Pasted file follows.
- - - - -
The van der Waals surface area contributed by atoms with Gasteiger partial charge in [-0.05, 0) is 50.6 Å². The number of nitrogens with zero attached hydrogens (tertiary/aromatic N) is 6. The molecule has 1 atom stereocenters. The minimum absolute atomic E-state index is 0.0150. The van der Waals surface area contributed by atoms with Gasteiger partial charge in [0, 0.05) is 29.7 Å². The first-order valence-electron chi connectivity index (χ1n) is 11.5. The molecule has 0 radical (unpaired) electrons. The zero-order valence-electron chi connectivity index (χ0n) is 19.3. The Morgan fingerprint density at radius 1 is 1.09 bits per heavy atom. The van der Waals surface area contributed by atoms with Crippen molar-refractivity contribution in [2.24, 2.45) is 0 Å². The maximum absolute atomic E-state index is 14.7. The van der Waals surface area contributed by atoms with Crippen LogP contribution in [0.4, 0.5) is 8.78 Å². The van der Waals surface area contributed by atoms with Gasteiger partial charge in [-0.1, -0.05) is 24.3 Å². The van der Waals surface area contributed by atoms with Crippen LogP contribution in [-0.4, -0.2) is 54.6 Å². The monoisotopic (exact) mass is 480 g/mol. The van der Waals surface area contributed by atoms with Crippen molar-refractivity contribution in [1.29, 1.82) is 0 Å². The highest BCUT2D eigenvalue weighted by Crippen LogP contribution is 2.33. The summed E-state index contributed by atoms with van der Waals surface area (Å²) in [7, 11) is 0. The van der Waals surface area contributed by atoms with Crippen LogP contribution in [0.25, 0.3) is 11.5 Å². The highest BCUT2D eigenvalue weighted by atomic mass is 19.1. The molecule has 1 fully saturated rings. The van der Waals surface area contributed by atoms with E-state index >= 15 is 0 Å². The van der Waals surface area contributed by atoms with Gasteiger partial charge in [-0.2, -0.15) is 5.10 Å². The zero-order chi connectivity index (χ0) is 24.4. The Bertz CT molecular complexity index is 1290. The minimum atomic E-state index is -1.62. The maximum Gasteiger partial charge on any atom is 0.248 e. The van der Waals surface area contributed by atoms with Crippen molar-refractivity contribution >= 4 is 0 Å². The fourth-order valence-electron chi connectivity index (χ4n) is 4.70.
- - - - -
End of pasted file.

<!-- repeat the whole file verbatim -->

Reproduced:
The van der Waals surface area contributed by atoms with Gasteiger partial charge in [-0.05, 0) is 50.6 Å². The number of nitrogens with zero attached hydrogens (tertiary/aromatic N) is 6. The molecule has 1 atom stereocenters. The minimum absolute atomic E-state index is 0.0150. The van der Waals surface area contributed by atoms with Gasteiger partial charge in [0, 0.05) is 29.7 Å². The first-order valence-electron chi connectivity index (χ1n) is 11.5. The molecule has 0 radical (unpaired) electrons. The zero-order valence-electron chi connectivity index (χ0n) is 19.3. The Morgan fingerprint density at radius 1 is 1.09 bits per heavy atom. The van der Waals surface area contributed by atoms with Crippen molar-refractivity contribution in [2.24, 2.45) is 0 Å². The maximum absolute atomic E-state index is 14.7. The van der Waals surface area contributed by atoms with Crippen LogP contribution in [0.4, 0.5) is 8.78 Å². The van der Waals surface area contributed by atoms with Gasteiger partial charge in [-0.1, -0.05) is 24.3 Å². The van der Waals surface area contributed by atoms with Crippen LogP contribution in [-0.4, -0.2) is 54.6 Å². The monoisotopic (exact) mass is 480 g/mol. The van der Waals surface area contributed by atoms with Crippen molar-refractivity contribution in [1.29, 1.82) is 0 Å². The highest BCUT2D eigenvalue weighted by Crippen LogP contribution is 2.33. The summed E-state index contributed by atoms with van der Waals surface area (Å²) in [7, 11) is 0. The van der Waals surface area contributed by atoms with Crippen LogP contribution in [0.25, 0.3) is 11.5 Å². The highest BCUT2D eigenvalue weighted by atomic mass is 19.1. The molecule has 1 fully saturated rings. The van der Waals surface area contributed by atoms with E-state index >= 15 is 0 Å². The van der Waals surface area contributed by atoms with Gasteiger partial charge in [-0.2, -0.15) is 5.10 Å². The zero-order chi connectivity index (χ0) is 24.4. The Bertz CT molecular complexity index is 1290. The minimum atomic E-state index is -1.62. The maximum Gasteiger partial charge on any atom is 0.248 e. The van der Waals surface area contributed by atoms with Crippen molar-refractivity contribution >= 4 is 0 Å². The fourth-order valence-electron chi connectivity index (χ4n) is 4.70.